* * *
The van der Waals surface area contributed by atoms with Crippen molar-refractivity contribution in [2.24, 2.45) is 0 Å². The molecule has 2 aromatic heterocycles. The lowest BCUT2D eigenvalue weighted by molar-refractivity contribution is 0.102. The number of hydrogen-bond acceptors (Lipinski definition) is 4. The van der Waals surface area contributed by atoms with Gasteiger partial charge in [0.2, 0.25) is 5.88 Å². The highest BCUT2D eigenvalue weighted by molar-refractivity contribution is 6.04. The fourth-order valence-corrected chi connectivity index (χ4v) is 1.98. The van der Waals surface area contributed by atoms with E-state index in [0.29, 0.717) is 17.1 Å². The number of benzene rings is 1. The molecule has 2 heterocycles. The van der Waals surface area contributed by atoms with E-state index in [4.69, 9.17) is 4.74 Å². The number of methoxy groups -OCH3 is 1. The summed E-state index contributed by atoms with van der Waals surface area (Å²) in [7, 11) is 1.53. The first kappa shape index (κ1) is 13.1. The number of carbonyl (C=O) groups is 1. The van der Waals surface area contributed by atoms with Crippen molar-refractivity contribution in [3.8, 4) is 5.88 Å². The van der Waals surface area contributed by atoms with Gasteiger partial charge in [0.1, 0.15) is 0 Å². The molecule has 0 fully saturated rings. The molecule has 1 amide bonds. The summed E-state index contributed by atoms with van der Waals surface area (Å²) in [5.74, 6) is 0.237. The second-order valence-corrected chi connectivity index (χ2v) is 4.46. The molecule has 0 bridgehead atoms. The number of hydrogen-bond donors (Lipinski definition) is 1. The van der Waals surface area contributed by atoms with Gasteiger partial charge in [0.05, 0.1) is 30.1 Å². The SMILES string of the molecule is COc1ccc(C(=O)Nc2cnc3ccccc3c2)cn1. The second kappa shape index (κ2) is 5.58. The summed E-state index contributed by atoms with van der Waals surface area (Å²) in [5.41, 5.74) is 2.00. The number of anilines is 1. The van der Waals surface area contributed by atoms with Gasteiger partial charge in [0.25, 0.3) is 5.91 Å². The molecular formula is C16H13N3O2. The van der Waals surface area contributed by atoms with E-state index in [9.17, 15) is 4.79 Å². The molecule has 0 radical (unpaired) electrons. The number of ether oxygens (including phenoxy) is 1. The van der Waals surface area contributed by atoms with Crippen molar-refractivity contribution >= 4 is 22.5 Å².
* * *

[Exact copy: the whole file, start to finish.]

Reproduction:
The van der Waals surface area contributed by atoms with Crippen molar-refractivity contribution in [2.24, 2.45) is 0 Å². The molecule has 2 aromatic heterocycles. The lowest BCUT2D eigenvalue weighted by molar-refractivity contribution is 0.102. The number of hydrogen-bond acceptors (Lipinski definition) is 4. The van der Waals surface area contributed by atoms with Gasteiger partial charge in [0.2, 0.25) is 5.88 Å². The highest BCUT2D eigenvalue weighted by molar-refractivity contribution is 6.04. The fourth-order valence-corrected chi connectivity index (χ4v) is 1.98. The van der Waals surface area contributed by atoms with E-state index in [0.29, 0.717) is 17.1 Å². The number of benzene rings is 1. The molecule has 2 heterocycles. The van der Waals surface area contributed by atoms with E-state index in [4.69, 9.17) is 4.74 Å². The number of methoxy groups -OCH3 is 1. The summed E-state index contributed by atoms with van der Waals surface area (Å²) in [7, 11) is 1.53. The first kappa shape index (κ1) is 13.1. The number of carbonyl (C=O) groups is 1. The van der Waals surface area contributed by atoms with Crippen molar-refractivity contribution in [3.8, 4) is 5.88 Å². The van der Waals surface area contributed by atoms with Gasteiger partial charge in [0.1, 0.15) is 0 Å². The molecule has 0 fully saturated rings. The molecule has 1 amide bonds. The summed E-state index contributed by atoms with van der Waals surface area (Å²) in [5.74, 6) is 0.237. The second-order valence-corrected chi connectivity index (χ2v) is 4.46. The molecule has 0 bridgehead atoms. The number of hydrogen-bond donors (Lipinski definition) is 1. The van der Waals surface area contributed by atoms with Gasteiger partial charge in [0.05, 0.1) is 30.1 Å². The SMILES string of the molecule is COc1ccc(C(=O)Nc2cnc3ccccc3c2)cn1. The second kappa shape index (κ2) is 5.58. The summed E-state index contributed by atoms with van der Waals surface area (Å²) in [5.41, 5.74) is 2.00. The number of anilines is 1. The van der Waals surface area contributed by atoms with Gasteiger partial charge in [0.25, 0.3) is 5.91 Å². The molecular formula is C16H13N3O2. The van der Waals surface area contributed by atoms with E-state index in [9.17, 15) is 4.79 Å². The molecule has 0 radical (unpaired) electrons. The number of ether oxygens (including phenoxy) is 1. The van der Waals surface area contributed by atoms with Crippen molar-refractivity contribution >= 4 is 22.5 Å².